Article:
|Publication number||US4917174 A|
|Application number||US 07/223,584|
|Publication date||Apr 17, 1990|
|Filing date||Jul 25, 1988|
|Priority date||Jul 25, 1988|
|Also published as||CA1290424C|
|Publication number||07223584, 223584, US 4917174 A, US 4917174A, US-A-4917174, US4917174 A, US4917174A|
|Inventors||Harry K. Ring|
|Original Assignee||American Standard Inc.|
|Export Citation||BiBTeX, EndNote, RefMan|
|Patent Citations (9), Referenced by (9), Classifications (8), Legal Events (11)|
|External Links: USPTO, USPTO Assignment, Espacenet|
This invention generally pertains to HVAC (heating, ventilating, and air conditioning) equipment and more specifically to the control of a VAV (variable air volume) heating valve and a VAV cooling valve to provide at least a minimum supply airflow rate while minimizing the mixing of warm and cool supply air.
The temperature of a comfort zone within a building can be controlled by modulating the airflow rate of warm or cool air supplied to the zone. This is typically accomplished with the use of at least two VAV valves, one for a warm air supply duct and another for a cool air supply duct. Both supply air ducts serve the same zone and may share a common blower. Downstream of the blower(s), however, the ducts convey separate airflows corresponding to separate heat exchangers, one for heating and the other for cooling.
The rate of airflow through each valve is modulated to meet the comfort zone's temperature conditioning demand as determined by a thermostate. At low demand, both valves may be substantially closed, and the speed of the supply air blowers may be reduced to save energy. However, it is usually desirable to maintain at least a minimum airflow rate for ventilation purposes, even though the temperature conditioning demand has been satisfied. When the temperature of the zone has reached its set point, many controls provide minimum airflow by slightly opening both the heating and the cooling valves an equal amount. When a demand for heat or cooling arises, the valves begin to open further or close accordingly. As the demand further increases, the valves continue to move, and eventually one fully closes and only the other is controlled to meet the demand.
Accurate modulation of airflow can be difficult when operating in a relatively narrow minimum airflow region, where both valves are only partially open a slight amount around the set point temperature. This is because accurate measurement of low airflow rates requires a relatively sensitive flow sensor. In addition, a slight change in valve position can cause a dramatic change in airflow at low airflow rates. A further complication arises when the heated air supplies more heat than an equal amount of cooled air can remove, or vice versa. This imbalance should be compensated to avoid a net heating or cooling effect when the temperature conditioning demand has been satisfied, i.e., the zone temperature equals its set point. In addition, the mixing of heated and cooled air should be avoided whenever possible to minimize energy consumption.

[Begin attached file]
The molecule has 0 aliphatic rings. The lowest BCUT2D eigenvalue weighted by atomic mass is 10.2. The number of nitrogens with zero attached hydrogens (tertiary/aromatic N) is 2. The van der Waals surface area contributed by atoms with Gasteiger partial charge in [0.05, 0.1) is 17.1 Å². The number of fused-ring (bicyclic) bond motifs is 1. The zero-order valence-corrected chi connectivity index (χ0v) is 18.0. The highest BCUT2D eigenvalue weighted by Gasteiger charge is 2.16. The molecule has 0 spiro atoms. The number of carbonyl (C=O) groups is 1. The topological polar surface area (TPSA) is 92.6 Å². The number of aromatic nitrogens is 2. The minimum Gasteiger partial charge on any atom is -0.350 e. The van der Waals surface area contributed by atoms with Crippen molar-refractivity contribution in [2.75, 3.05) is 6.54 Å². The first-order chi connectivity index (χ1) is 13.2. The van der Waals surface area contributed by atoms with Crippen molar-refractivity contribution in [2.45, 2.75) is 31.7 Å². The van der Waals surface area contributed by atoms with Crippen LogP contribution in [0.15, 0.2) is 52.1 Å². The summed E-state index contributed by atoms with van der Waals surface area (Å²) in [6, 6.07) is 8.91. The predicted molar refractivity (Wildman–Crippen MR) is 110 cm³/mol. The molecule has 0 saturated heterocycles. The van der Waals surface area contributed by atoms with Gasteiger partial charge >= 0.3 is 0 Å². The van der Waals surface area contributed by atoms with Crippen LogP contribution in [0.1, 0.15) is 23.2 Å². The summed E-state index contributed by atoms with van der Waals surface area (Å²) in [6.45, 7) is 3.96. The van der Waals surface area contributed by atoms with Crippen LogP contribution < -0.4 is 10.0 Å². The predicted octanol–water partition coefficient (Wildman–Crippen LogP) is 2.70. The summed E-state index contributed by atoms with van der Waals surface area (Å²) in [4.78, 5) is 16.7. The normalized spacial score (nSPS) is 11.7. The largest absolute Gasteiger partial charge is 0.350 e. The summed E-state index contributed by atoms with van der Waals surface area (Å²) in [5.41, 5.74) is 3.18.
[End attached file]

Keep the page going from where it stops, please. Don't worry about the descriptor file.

An object of the invention is to minimize the mixing of warm and cool supply air whose flow rate is modulated by two VAV valves for satisfying the temperature conditioning demand of a comfort zone.
Another object is to maintain a constant minimum airflow to a comfort zone when its temperature conditioning demand is substantially satisfied.
Another object is to provide means for adjusting the minimum airflow setting of each VAV valve.
Yet another object of the invention is to provide means for adjusting the width of a dead band where either one of the two valves is at a relatively constant intermediate open position.
A feature of the invention is a relatively narrow region of hysteresis within the dead band to minimize alternate valve cycling near the comfort zone's set point temperature.
These and other objects and features of the invention are provided by a novel HVAC apparatus for conditioning the temperature of a comfort zone. The HVAC apparatus includes two VAV valves, one for modulating warm airflow to a comfort zone and the other for modulating cool airflow. The opening of the valves are controlled such that only one valve is open at a time to minimize any mixing of warm and cool supply air. In addition, each valve has a intermediate open position for providing at least a predetermined minimum airflow when the zone temperature is near its set point.
FIG. 1 shows an HVAC system incorporating the invention.
FIG. 2 shows the relationship of valve position to comfort zone temperature for a hypothetical HVAC system not having any minimum airflow requirements.
FIGS. 3 and 4 show the relationship of valve position to comfort zone temperature for two other hypothetical HVAC systems having a minimum ventilation requirement.
FIG. 5 shows the relationship of valve position to comfort zone temperature for the subject invention.
FIG. 6 is a schematic diagram of the control shown in FIG. 1.
A dual-duct VAV system, shown in FIG. 1, is connected to condition the temperature of a comfort zone 10, such as a room within a building. Two blowers 12 circulate temperature conditioned air through zone 10 by way of two separate supply air ducts 14 and 16 and return air duct 18. Supply air in duct 16 is heated by a heater 20 before it is delivered to zone 10. Heater 20 represents any device for heating air such as an electrical resistance heating element, a combustion gas heat exchanger, a steam coil, or a refrigeration condenser. Likewise, the supply air in duct 14 is cooled by heat exchanger 22 before being supplied to zone 10. Heat exchanger 22 represents any device for cooling air such as a water coil or a refrigeration evaporator. After passing through zone 10, the air returns to the suction side of blowers 12 by way of return air duct 18. A heating valve 24 and a cooling valve 26 are VAV valves that modulate the airflow through duct 16 and 14 respectively. Exemplary VAV valves are disclosed in U.S. Pat. Nos. 4,749,000 and 4,749,001, specifically incorporated by reference herein. The degree of opening of valves 24 and 26 is controlled by a controller 28.